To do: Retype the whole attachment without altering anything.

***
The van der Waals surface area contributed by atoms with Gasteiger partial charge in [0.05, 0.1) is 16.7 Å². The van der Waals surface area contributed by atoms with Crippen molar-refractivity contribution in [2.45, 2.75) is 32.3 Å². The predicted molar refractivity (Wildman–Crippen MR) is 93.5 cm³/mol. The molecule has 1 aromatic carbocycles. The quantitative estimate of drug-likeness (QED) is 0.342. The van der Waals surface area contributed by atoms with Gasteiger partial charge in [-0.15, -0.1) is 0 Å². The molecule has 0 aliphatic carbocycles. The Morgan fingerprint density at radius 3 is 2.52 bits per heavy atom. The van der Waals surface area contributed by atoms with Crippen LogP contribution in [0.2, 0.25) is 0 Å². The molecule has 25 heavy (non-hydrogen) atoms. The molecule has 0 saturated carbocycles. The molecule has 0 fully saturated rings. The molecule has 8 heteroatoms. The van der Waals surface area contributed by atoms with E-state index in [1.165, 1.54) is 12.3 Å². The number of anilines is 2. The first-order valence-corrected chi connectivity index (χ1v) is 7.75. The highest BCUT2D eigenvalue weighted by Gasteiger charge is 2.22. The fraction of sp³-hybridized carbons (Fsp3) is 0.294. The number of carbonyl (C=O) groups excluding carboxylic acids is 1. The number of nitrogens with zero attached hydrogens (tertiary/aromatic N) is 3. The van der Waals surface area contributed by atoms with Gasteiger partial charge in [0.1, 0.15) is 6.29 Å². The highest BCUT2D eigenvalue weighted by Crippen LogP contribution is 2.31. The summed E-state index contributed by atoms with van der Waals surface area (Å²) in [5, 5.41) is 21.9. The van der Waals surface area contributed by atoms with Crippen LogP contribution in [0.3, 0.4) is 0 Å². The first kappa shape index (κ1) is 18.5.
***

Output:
The van der Waals surface area contributed by atoms with Gasteiger partial charge in [0.05, 0.1) is 16.7 Å². The van der Waals surface area contributed by atoms with Crippen molar-refractivity contribution in [2.45, 2.75) is 32.3 Å². The predicted molar refractivity (Wildman–Crippen MR) is 93.5 cm³/mol. The molecule has 1 aromatic carbocycles. The quantitative estimate of drug-likeness (QED) is 0.342. The van der Waals surface area contributed by atoms with Gasteiger partial charge in [-0.15, -0.1) is 0 Å². The molecule has 0 aliphatic carbocycles. The Morgan fingerprint density at radius 3 is 2.52 bits per heavy atom. The van der Waals surface area contributed by atoms with Crippen LogP contribution in [0.2, 0.25) is 0 Å². The molecule has 25 heavy (non-hydrogen) atoms. The molecule has 0 saturated carbocycles. The molecule has 0 fully saturated rings. The molecule has 8 heteroatoms. The van der Waals surface area contributed by atoms with E-state index in [1.165, 1.54) is 12.3 Å². The number of anilines is 2. The first-order valence-corrected chi connectivity index (χ1v) is 7.75. The highest BCUT2D eigenvalue weighted by Gasteiger charge is 2.22. The fraction of sp³-hybridized carbons (Fsp3) is 0.294. The number of carbonyl (C=O) groups excluding carboxylic acids is 1. The number of nitrogens with zero attached hydrogens (tertiary/aromatic N) is 3. The van der Waals surface area contributed by atoms with Gasteiger partial charge in [0.1, 0.15) is 6.29 Å². The highest BCUT2D eigenvalue weighted by Crippen LogP contribution is 2.31. The summed E-state index contributed by atoms with van der Waals surface area (Å²) in [5, 5.41) is 21.9. The van der Waals surface area contributed by atoms with Crippen LogP contribution in [0.3, 0.4) is 0 Å². The first kappa shape index (κ1) is 18.5.